Tuesday, February 7 at 6:30pm
Songs from the Second Floor
Roy Andersson, 2000, Sweden, 98m
Swedish with English subtitles
Rigorously staged vignettes in such striking settings as a furniture store, an airport, and a seemingly endless traffic jam build off of one another in Roy Andersson’s singular feature from 2000, which reckons with the melancholic norms and anomalies of the modern world. Through a diverse cross-section of Swedish life—including an office worker, an immigrant, an arsonist, and a magician—Andersson finds humanistic pathos through what he has referred to as “the complex image,” a tableau aesthetic designed to instigate social criticism via static long shots and layered compositions. Winner of a Special Jury Prize at the 2000 Cannes Film Festival.
“There’s no one like Roy Andersson. A series of unforgettable, sad, beautiful, moving paintings we can’t wait to put on the big screen.” —Daniels
Tuesday, February 7 at 9:00pm
35mm Double Feature: Drunken Master II + Fight Club
Drunken Master II
Lau Kar-leung, 1994, Hong Kong, 35mm, 102m
Cantonese with English Subtitles
Filmed at the peak of Jackie Chan’s prime, 16 years after his breakout turn in Drunken Master, this transcendent pairing of classic Shaw Brothers director Lau Kar-leung and Chan resulted in what many claim is the greatest martial arts film ever made. In this take on the legend of Wong Fei-hung, Chan shares the screen with the great Ti Lung and also Anita Mui, who almost steals the show as his motormouthed stepmother. The plot revolves around Fei-hung’s attempts to foil a foreign syndicate trafficking in ancient Chinese artifacts, but the film’s jaw-dropping kung fu sequences need little explanation. The lush, opulent film was made with no consideration for budget or schedule—it took three months just to shoot the final action scene.
“Order drinks at the bar but don’t drink them until Jackie does! (Thrilled to be showing the full length Hong Kong release untouched by that same US distributor “Mr Harmy Crimescene”.)” —Daniels
Wednesday, February 8 at 6:30pm
David Fincher, 1999, USA, 35mm, 139m
A nameless yuppie insomniac (Edward Norton) and a glamorous soap salesman (Brad Pitt) process late 1990s angst through bare-knuckled therapy in David Fincher’s ultra-sleek coming-of-age film for thirty-somethings. Based on the novel by diesel-mechanic-turned-writer Chuck Palahniuk, Fight Club disappointed at the box office upon its release, when it was met with mixed reviews—labeling it everything from “cheerfully fascist” to “one sustained psychosexual ejaculation”—but it soon found a cult following. Nihilistic, uncompromising, downright hypocritical, and one of the most influential Hollywood films of the 1990s, Fight Club achieved the remarkably straight-faced feat of denouncing rampant consumerism through its use of celebrity actors and state-of-the-art style.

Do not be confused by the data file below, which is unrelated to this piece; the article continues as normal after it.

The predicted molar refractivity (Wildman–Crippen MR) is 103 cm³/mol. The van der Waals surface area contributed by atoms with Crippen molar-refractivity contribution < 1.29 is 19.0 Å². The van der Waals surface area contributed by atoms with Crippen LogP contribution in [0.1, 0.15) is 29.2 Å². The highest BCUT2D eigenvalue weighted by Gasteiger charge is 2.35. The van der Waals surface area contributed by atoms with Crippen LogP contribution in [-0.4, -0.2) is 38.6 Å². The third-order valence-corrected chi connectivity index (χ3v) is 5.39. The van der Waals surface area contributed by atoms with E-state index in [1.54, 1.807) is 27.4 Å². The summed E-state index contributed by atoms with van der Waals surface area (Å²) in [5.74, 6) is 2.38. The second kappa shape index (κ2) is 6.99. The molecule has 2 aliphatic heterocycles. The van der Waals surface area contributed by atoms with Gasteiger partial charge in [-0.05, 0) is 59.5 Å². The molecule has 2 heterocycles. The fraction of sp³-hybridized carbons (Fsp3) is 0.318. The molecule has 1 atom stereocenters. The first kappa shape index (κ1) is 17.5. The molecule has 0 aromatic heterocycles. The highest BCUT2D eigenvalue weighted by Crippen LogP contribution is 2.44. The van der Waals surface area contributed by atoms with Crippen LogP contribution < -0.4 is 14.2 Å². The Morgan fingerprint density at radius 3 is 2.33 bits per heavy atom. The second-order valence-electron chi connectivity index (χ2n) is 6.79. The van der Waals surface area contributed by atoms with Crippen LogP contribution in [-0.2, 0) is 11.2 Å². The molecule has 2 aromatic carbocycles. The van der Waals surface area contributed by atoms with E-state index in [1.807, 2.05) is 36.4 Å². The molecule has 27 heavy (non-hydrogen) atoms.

“Fincher’s darkly hilarious opus. But don’t join a Fight Club! This movie’s a cautionary tale.” —Daniels
Wednesday, February 8 at 8:45pm
35mm Double Feature: Kung Fu Hustle + The Matrix
Kung Fu Hustle
Stephen Chow, 2004, Hong Kong/China, 35mm, 98m
Cantonese and Mandarin with English subtitles
Writer-director-actor Stephen Chow’s hilariously bonkers homage to/send-up of kung fu and American cinema displays an audacious blending of genres and tones that turned the 2004 feature into an instant modern classic. In China’s Canton region in the 1940s, a wannabe gangster named Sing (Chow) tries to scam residents of a Shanghai slum, but his plan crumbles and inadvertently kick-starts a turf war with the unassuming tenants, who all happen to be martial arts grandmasters. Something like Crouching Tiger, Hidden Dragon by way of Buster Keaton and Quentin Tarantino, this joke-a-minute comedy remains quite possibly the most absurd action film ever committed to celluloid. The fight scenes are courtesy of legendary action choreographer Yuen Woo Ping (Drunken Master, The Matrix).
“Nobody combines action, comedy, and visual effects like Stephen Chow. When you combine the masterful fight choreography of Yuen Woo-Ping with the satirical genius of Stephen Chow, you get one of the most memorable action films of all time.” —Daniels
Thursday, February 9 at 6:30pm
The Wachowskis, 1999, USA, 35mm, 136m
A revolutionary reimagination of cinematic visualization that paved the way for three sequels, a spin-off anime, video games, and endless parodies and think pieces, The Matrix isn’t just one of the most influential movies of all time—it changed how the mainstream responded to reality itself. Keanu Reeves stars as the computer programmer drawn into the “real world” of freedom fighters (including Laurence Fishburne and Carrie-Anne Moss), who are up against a computer-driven digital matrix feeding on humans, and necktie-clad agents of a simulation (led by Hugo Weaving) tasked with keeping the system in place. From its popularization of wire fu and groundbreaking bullet-time effects demonstrating the concept of “faster than a speeding bullet,” to its remarkably lucid distillations of Baudrillard and Lacan and head-to-toe leather aesthetic, the Wachowskis’ magnum opus might be written all over pop culture today, but it rarely screens on 35mm.
“Unsurprisingly, rewatching this in a theater inspired us to start writing Everything Everywhere. Take the red pill! [also f*ck the alt-right (and long live the Wachowski Queens!)]” —Daniels
Thursday, February 9 at 8:45pm